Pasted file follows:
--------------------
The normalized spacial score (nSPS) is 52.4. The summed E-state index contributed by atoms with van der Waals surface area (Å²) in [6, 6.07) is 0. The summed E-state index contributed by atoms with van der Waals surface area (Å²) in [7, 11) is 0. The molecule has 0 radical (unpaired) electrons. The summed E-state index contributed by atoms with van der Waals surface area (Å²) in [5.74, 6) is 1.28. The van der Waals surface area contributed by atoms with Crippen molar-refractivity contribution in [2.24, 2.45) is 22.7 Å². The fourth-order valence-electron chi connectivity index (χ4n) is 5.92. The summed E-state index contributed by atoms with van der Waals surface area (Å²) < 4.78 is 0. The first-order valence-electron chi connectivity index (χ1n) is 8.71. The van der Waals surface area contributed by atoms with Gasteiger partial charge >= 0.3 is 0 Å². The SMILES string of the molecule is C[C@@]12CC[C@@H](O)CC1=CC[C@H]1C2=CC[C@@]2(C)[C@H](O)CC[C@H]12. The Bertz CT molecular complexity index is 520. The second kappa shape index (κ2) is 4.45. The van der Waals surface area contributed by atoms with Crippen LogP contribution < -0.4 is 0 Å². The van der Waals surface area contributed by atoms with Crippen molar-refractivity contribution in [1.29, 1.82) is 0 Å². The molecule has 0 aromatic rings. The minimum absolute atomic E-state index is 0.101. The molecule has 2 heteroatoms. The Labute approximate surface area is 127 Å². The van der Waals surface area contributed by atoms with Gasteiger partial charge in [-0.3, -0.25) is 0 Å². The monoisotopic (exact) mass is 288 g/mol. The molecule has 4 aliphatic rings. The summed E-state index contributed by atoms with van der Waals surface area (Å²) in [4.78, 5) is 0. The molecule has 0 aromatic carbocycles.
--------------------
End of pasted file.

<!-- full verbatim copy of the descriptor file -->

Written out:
The normalized spacial score (nSPS) is 52.4. The summed E-state index contributed by atoms with van der Waals surface area (Å²) in [6, 6.07) is 0. The summed E-state index contributed by atoms with van der Waals surface area (Å²) in [7, 11) is 0. The molecule has 0 radical (unpaired) electrons. The summed E-state index contributed by atoms with van der Waals surface area (Å²) in [5.74, 6) is 1.28. The van der Waals surface area contributed by atoms with Crippen molar-refractivity contribution in [2.24, 2.45) is 22.7 Å². The fourth-order valence-electron chi connectivity index (χ4n) is 5.92. The summed E-state index contributed by atoms with van der Waals surface area (Å²) < 4.78 is 0. The first-order valence-electron chi connectivity index (χ1n) is 8.71. The van der Waals surface area contributed by atoms with Gasteiger partial charge >= 0.3 is 0 Å². The SMILES string of the molecule is C[C@@]12CC[C@@H](O)CC1=CC[C@H]1C2=CC[C@@]2(C)[C@H](O)CC[C@H]12. The Bertz CT molecular complexity index is 520. The second kappa shape index (κ2) is 4.45. The van der Waals surface area contributed by atoms with Crippen LogP contribution < -0.4 is 0 Å². The van der Waals surface area contributed by atoms with Crippen molar-refractivity contribution in [1.29, 1.82) is 0 Å². The molecule has 0 aromatic rings. The minimum absolute atomic E-state index is 0.101. The molecule has 2 heteroatoms. The Labute approximate surface area is 127 Å². The van der Waals surface area contributed by atoms with Gasteiger partial charge in [-0.3, -0.25) is 0 Å². The monoisotopic (exact) mass is 288 g/mol. The molecule has 4 aliphatic rings. The summed E-state index contributed by atoms with van der Waals surface area (Å²) in [4.78, 5) is 0. The molecule has 0 aromatic carbocycles.